This afternoon, 7-time Formula One World Champion, Lewis Hamilton, and Dr Hayaatun Sillem CBE, Chief Executive of the Royal Academy of Engineering, co-chaired and published ‘Accelerating Change: Improving Representation of Black People in UK Motorsport’. The report “explores the barriers to the recruitment and progression of Black people within UK motorsport, which start in early life and throughout their educational journeys, and provides ten recommendations to address them”. But, what does this mean for SMEs across the UK? Real Business finds out.
Lewis Hamilton has been no stranger to standing up for what is right throughout his time in the spotlight. And now more so than ever as the world-champion has made a significant commitment to countering racial inequality in a predominately white, male sport. The report includes calling for Formula One teams to adopt a diversity and inclusion charter; for teams to adopt apprenticeship schemes and scholarships facilitating black students progression in motorsports and why there needs to be more black leaders and teachers in STEM subjects at school.
As Hamilton continues to defend his world championship title at the British Grand Prix this weekend against Redbull’s Max Verstappen, there is no-doubt the media and Hamilton won’t shy away from the abhorrent abuse Jadon Sancho, Marcus Rashford and Bukayo Saka received after the England Euros 2020 defeat last Sunday. Despite the report’s findings being based on improving the representation of black people in UK motorsport, Hamilton will continue to fights against injustices across all fronts and mediums, with the report discussing that discrimination and underrepresentation in sport are not new challenges. Over the past couple of years there have been many organisations set up to address this, most notably “Kick it Out” and “Show Racism the Red Card”.
But, what will the report mean for UK SMEs?
As the report found, the UK holds a prominent position within motorsport across the world, with around 4,000 motorsport companies in the UK, and most of those being SMEs, “with typically between 10 and 50 people employed, and with annual turnovers of the order of £3-5M”. Although Formula One is such a huge commercial brand, it can often mask the fact that there is a host of other opportunities to jump-start a career in motorsport. However, the report explains, “with limited HR capabilities and without the kind of automated recruitment software used by large corporate organisations. As such, recruitment to five or ten graduate positions may result in over a thousand applications which need to be sifted by hand”.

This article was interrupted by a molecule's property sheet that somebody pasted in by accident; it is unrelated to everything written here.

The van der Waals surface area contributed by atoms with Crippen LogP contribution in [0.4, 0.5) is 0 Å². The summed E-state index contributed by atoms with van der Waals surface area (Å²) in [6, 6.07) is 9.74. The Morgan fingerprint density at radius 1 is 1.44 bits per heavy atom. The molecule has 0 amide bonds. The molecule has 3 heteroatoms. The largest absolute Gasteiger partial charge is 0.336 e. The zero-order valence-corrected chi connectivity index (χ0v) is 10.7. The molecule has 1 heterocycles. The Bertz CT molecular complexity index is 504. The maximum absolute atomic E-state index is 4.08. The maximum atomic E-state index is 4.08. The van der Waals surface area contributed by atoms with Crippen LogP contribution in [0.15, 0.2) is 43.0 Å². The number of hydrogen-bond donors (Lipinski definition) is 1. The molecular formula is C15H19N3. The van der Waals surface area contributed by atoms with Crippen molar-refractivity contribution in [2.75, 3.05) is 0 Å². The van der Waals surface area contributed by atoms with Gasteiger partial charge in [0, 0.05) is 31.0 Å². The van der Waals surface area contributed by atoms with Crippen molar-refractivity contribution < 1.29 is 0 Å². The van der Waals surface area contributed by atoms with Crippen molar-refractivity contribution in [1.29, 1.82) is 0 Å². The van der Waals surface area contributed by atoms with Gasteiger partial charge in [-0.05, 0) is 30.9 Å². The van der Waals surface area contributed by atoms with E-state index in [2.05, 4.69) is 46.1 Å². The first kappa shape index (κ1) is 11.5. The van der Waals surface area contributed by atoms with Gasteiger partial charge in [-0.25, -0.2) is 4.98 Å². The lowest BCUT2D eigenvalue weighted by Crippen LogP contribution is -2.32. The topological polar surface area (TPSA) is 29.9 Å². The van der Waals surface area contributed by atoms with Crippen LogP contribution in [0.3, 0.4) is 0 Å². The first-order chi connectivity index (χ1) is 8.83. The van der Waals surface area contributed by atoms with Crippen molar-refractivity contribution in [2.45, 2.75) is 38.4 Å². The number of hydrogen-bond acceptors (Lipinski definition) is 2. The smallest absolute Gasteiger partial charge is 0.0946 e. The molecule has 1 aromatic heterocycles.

One of the key points the report made was the promotion of jobs from motorsport SMEs were only advertised at Russell Group Universities (high research-ranking universities), however, as is shown in Chapter 5 of the report, Russell Group universities tend to have less diverse student cohorts, particularly with respect to students from Black backgrounds. The report goes on to say, “The notion of being ‘meritocratic’ with regards to recruitment was a commonly held view, but few considered the equity of candidates’ prior educational experiences”.
Often, SMEs start their diversity and inclusion strategies with a focus on recruitment, but “wider practices impacting on the workplace culture and environment also need to be addressed,” the report states. While white, male engineers are more likely to experience ‘inclusion privilege’, they also frequently appear to be in leadership roles too, and although they are in the position to influence change, they may not think change is necessary, the report explains.
Barriers of Engagement
The report highlights that due to the geographical barriers and population density that those living in inner cities are ‘severely restricted’ as they are not exposed to race tracks, limiting the opportunity of exposure to motorsports, ultimately resulting in those not considering engineering careers while at school. The lack of knowledge of engineering comes to no surprise when there are little-to-none influencers who are not always well-informed about careers in engineering and motorsport.
In the reports introduction, Hamilton describes how he was expelled for something he hadn’t done when he was at school, and unfortunately this is a common occurrence for those in ethnic minorities. “Black Caribbean students were around 1.7 times more likely to be permanently excluded compared with White British students.”, “Black Caribbean and Mixed White and Black Caribbean students, Black African boys and Mixed White and Black African students, as well as other ethnic groups also had a higher chance of fixed-period exclusion compared with White British students”.
The report goes on to say that although those in ethnic minorities perform equal, if not better than those outside ethnic minorities in STEM subjects, when it comes to GCSEs, the attainment and achievement of those in ethnic minorities decreases. The complex interaction of poverty and race that contributes to lower educational achievement, is crucial to address, which may explain why there is little engagement towards the STEM subjects. However, when external organisations (SMEs) visit educational institutions, this inspires youngsters, giving them exposure to what they could soon be.
Although there are multiple variables that factor in to why motorsport isn’t inclusive to all, these are just a few. The report provides 10 recommendations which you may find useful. If you want to read the full report, you can find it here. So now it’s time to think. What are you doing to ensure that your SME is an inclusive and diverse one? Lewis Hamilton and and the Commission are committed to tackling the barriers faced by young black people across the UK, but make it clear throughout the report the importance of external influences such as SMEs to ensure that black people aren’t ignored in motorsport and beyond.